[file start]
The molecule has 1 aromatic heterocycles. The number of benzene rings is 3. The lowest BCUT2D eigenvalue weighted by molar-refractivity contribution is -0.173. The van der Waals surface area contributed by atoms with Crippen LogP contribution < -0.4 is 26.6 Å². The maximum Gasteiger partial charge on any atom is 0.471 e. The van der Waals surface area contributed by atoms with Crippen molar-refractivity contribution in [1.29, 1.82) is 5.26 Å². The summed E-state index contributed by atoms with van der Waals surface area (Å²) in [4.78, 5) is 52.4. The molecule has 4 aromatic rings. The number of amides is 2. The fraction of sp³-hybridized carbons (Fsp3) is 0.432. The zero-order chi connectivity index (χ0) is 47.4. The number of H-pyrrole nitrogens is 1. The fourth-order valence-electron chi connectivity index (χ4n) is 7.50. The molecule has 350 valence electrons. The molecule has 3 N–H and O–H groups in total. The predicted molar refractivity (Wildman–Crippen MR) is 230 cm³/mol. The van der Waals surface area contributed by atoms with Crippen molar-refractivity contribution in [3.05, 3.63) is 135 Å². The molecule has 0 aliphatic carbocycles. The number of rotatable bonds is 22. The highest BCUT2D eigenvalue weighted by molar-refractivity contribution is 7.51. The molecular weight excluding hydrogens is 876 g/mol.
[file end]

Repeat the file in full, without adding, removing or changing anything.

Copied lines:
The molecule has 1 aromatic heterocycles. The number of benzene rings is 3. The lowest BCUT2D eigenvalue weighted by molar-refractivity contribution is -0.173. The van der Waals surface area contributed by atoms with Crippen LogP contribution < -0.4 is 26.6 Å². The maximum Gasteiger partial charge on any atom is 0.471 e. The van der Waals surface area contributed by atoms with Crippen molar-refractivity contribution in [1.29, 1.82) is 5.26 Å². The summed E-state index contributed by atoms with van der Waals surface area (Å²) in [4.78, 5) is 52.4. The molecule has 4 aromatic rings. The number of amides is 2. The fraction of sp³-hybridized carbons (Fsp3) is 0.432. The zero-order chi connectivity index (χ0) is 47.4. The number of H-pyrrole nitrogens is 1. The fourth-order valence-electron chi connectivity index (χ4n) is 7.50. The molecule has 350 valence electrons. The molecule has 3 N–H and O–H groups in total. The predicted molar refractivity (Wildman–Crippen MR) is 230 cm³/mol. The van der Waals surface area contributed by atoms with Crippen molar-refractivity contribution in [3.05, 3.63) is 135 Å². The molecule has 0 aliphatic carbocycles. The number of rotatable bonds is 22. The highest BCUT2D eigenvalue weighted by molar-refractivity contribution is 7.51. The molecular weight excluding hydrogens is 876 g/mol.